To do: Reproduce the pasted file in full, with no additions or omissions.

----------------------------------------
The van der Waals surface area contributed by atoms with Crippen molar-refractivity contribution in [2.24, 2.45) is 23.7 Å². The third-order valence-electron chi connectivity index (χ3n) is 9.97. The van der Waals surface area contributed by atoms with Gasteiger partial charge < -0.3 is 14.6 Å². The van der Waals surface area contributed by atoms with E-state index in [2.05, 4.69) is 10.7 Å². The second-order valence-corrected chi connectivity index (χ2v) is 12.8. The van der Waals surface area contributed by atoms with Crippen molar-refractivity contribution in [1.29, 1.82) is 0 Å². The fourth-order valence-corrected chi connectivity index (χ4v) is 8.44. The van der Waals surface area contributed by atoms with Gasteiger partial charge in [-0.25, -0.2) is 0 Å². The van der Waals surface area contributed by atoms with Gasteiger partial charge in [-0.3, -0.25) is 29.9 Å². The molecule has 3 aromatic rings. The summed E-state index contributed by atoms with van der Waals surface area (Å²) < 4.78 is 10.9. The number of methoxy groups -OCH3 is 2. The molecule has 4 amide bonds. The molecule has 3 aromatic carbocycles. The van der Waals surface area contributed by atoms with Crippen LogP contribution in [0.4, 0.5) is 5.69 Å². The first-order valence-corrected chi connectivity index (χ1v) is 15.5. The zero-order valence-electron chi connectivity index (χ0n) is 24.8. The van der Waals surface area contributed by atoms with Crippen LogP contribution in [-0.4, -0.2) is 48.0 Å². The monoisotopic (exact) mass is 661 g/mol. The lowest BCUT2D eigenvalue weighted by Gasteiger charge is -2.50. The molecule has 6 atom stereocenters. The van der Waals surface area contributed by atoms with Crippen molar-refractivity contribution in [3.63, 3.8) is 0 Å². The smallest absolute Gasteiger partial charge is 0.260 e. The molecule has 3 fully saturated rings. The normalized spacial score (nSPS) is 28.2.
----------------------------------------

The van der Waals surface area contributed by atoms with Crippen molar-refractivity contribution in [2.24, 2.45) is 23.7 Å². The third-order valence-electron chi connectivity index (χ3n) is 9.97. The van der Waals surface area contributed by atoms with Gasteiger partial charge < -0.3 is 14.6 Å². The van der Waals surface area contributed by atoms with E-state index in [2.05, 4.69) is 10.7 Å². The second-order valence-corrected chi connectivity index (χ2v) is 12.8. The van der Waals surface area contributed by atoms with Crippen molar-refractivity contribution in [1.29, 1.82) is 0 Å². The fourth-order valence-corrected chi connectivity index (χ4v) is 8.44. The van der Waals surface area contributed by atoms with Gasteiger partial charge in [-0.25, -0.2) is 0 Å². The van der Waals surface area contributed by atoms with Gasteiger partial charge in [-0.3, -0.25) is 29.9 Å². The molecule has 3 aromatic rings. The summed E-state index contributed by atoms with van der Waals surface area (Å²) < 4.78 is 10.9. The number of methoxy groups -OCH3 is 2. The molecule has 4 amide bonds. The molecule has 3 aromatic carbocycles. The van der Waals surface area contributed by atoms with Crippen LogP contribution in [0.4, 0.5) is 5.69 Å². The first-order valence-corrected chi connectivity index (χ1v) is 15.5. The zero-order valence-electron chi connectivity index (χ0n) is 24.8. The van der Waals surface area contributed by atoms with Crippen LogP contribution in [-0.4, -0.2) is 48.0 Å². The monoisotopic (exact) mass is 661 g/mol. The lowest BCUT2D eigenvalue weighted by Gasteiger charge is -2.50. The molecule has 6 atom stereocenters. The van der Waals surface area contributed by atoms with Crippen molar-refractivity contribution in [3.63, 3.8) is 0 Å². The smallest absolute Gasteiger partial charge is 0.260 e. The molecule has 3 fully saturated rings. The normalized spacial score (nSPS) is 28.2.